Now that we have our wonderfully clustered DHCP server running it is fabulous that it has failover but does us not a spot of good if it isn’t configured. So let’s get that wrapped up. Fortunately this is a lot simpler than building a cluster from the command line. We need a scope created and activated for our DHCP range. I am going to use the 10.60.0.100-200/24 range for this. Now for some added redundancy we could also implement the 80/20 rule with a second DHCP server in addition to our clustered DHCP. The way this works is that 80% of the scope would be kept on the cluster and then 20% would be on another DHCP server. Just in case the cluster went completely bananas. 80/20 is definitely something you should look into if you’re pursuing your MCSE or MCITP. We will not be implementing it for this lab though.
For configuring the DHCP server from the command line you go back into your friendly netsh utility. First off we need to authorize this DHCP server in Active Directory.
netsh dhcp>add server turksdhcp.shinra.inc 10.60.0.55
netsh dhcp>show server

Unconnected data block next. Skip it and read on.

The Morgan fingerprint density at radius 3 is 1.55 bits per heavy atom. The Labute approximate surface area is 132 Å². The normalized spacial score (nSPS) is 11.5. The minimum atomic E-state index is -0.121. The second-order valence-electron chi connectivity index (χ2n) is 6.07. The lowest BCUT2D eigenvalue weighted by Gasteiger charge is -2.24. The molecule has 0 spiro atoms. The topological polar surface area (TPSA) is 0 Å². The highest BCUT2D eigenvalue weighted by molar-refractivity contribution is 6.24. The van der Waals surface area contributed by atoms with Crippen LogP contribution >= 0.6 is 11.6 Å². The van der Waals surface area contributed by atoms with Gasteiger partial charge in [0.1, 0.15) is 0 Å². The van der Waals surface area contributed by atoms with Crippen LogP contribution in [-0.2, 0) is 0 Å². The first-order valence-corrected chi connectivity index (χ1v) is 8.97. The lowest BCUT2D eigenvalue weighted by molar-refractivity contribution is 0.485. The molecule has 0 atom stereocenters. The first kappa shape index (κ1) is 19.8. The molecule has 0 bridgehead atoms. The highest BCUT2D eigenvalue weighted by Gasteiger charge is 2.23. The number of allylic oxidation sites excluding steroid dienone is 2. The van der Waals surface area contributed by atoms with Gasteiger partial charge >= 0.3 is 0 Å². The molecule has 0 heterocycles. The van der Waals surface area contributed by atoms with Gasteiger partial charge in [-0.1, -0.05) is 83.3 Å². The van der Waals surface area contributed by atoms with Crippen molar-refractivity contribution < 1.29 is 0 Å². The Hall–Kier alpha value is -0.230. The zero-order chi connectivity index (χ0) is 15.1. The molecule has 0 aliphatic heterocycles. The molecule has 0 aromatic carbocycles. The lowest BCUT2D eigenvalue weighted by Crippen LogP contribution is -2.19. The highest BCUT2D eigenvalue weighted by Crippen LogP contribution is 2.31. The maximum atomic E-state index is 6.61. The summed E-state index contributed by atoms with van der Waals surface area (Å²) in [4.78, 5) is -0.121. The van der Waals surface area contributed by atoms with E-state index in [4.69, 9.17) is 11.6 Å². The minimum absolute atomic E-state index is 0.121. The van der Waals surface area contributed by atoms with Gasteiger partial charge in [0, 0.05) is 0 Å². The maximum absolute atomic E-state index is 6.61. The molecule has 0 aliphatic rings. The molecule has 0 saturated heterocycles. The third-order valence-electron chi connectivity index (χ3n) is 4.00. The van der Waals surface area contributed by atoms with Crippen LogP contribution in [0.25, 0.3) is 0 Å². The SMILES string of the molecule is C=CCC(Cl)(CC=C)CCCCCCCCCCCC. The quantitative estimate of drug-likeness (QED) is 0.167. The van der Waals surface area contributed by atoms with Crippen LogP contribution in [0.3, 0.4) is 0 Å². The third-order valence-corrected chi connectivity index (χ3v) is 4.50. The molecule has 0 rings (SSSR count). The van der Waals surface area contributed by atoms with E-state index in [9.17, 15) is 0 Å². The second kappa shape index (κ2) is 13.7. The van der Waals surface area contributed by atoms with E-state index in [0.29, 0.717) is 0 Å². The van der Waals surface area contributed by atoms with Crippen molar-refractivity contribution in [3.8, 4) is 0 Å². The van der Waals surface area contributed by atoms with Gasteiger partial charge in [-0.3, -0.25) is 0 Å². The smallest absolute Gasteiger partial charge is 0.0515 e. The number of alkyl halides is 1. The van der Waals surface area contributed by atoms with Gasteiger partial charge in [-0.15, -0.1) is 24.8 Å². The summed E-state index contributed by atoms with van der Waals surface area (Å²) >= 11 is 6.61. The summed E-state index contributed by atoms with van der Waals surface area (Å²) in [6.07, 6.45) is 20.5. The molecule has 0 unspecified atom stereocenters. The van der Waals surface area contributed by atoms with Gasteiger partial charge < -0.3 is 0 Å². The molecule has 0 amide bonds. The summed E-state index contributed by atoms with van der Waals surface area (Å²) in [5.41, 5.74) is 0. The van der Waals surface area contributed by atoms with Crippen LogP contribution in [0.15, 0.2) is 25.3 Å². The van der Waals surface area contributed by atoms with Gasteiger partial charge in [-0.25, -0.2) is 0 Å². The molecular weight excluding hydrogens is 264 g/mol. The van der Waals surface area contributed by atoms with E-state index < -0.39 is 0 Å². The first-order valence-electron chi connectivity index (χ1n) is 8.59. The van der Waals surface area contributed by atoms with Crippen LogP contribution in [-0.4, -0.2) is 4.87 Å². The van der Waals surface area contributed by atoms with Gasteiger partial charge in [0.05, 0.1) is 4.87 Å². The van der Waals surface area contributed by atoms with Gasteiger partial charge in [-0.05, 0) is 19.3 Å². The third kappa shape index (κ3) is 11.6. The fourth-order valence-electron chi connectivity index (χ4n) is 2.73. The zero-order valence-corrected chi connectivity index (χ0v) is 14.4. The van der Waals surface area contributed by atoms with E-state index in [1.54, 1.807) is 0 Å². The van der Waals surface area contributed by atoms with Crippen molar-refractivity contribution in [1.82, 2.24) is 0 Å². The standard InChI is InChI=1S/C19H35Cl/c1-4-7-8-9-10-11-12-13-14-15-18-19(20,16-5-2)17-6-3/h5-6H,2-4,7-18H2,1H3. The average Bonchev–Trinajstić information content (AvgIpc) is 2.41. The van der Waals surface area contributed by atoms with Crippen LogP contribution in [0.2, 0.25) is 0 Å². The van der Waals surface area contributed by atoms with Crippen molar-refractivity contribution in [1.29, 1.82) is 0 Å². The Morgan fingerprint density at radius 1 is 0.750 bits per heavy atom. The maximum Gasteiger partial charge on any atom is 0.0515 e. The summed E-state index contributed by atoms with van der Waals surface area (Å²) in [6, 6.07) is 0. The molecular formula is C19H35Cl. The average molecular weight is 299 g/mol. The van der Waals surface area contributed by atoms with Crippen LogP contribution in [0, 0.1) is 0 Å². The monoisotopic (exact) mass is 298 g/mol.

You should see the listing for your server there. Now to jump onto the server.
netsh dhcp>server \\turksdhcp
netsh dhcp server>add scope 10.60.0.0 255.255.255.0 Headquarters
We now have our first scope created. It needs a range added.
netsh dhcp server>scope 10.60.0.0
netsh dhcp server scope>add iprange 10.60.0.100 10.60.0.200
This gives us our 100-200 range. We need to set some options though so that our clients will be correctly configured. Even though this subnet currently does not have a gateway I will be setting one anyways.
netsh dhcp server scope>set optionvalue 003 IPADDRESS 10.60.0.1
netsh dhcp server scope>set optionvalue 006 IPADDRESS 10.60.0.2
netsh dhcp server scope>set optionvalue 015 STRING shinra.inc
And that’s it! A whole lot simpler than actually configuring the cluster wasn’t it. It still may be easier through the GUI but the scripting possibilities are pretty exciting. Don’t forget to bring on a client and test it out to make sure it is working well. Then for those of you studying your MCSE or MCITP check out this fascinating reading of how the DHCP process works. It is knowledge well worth having.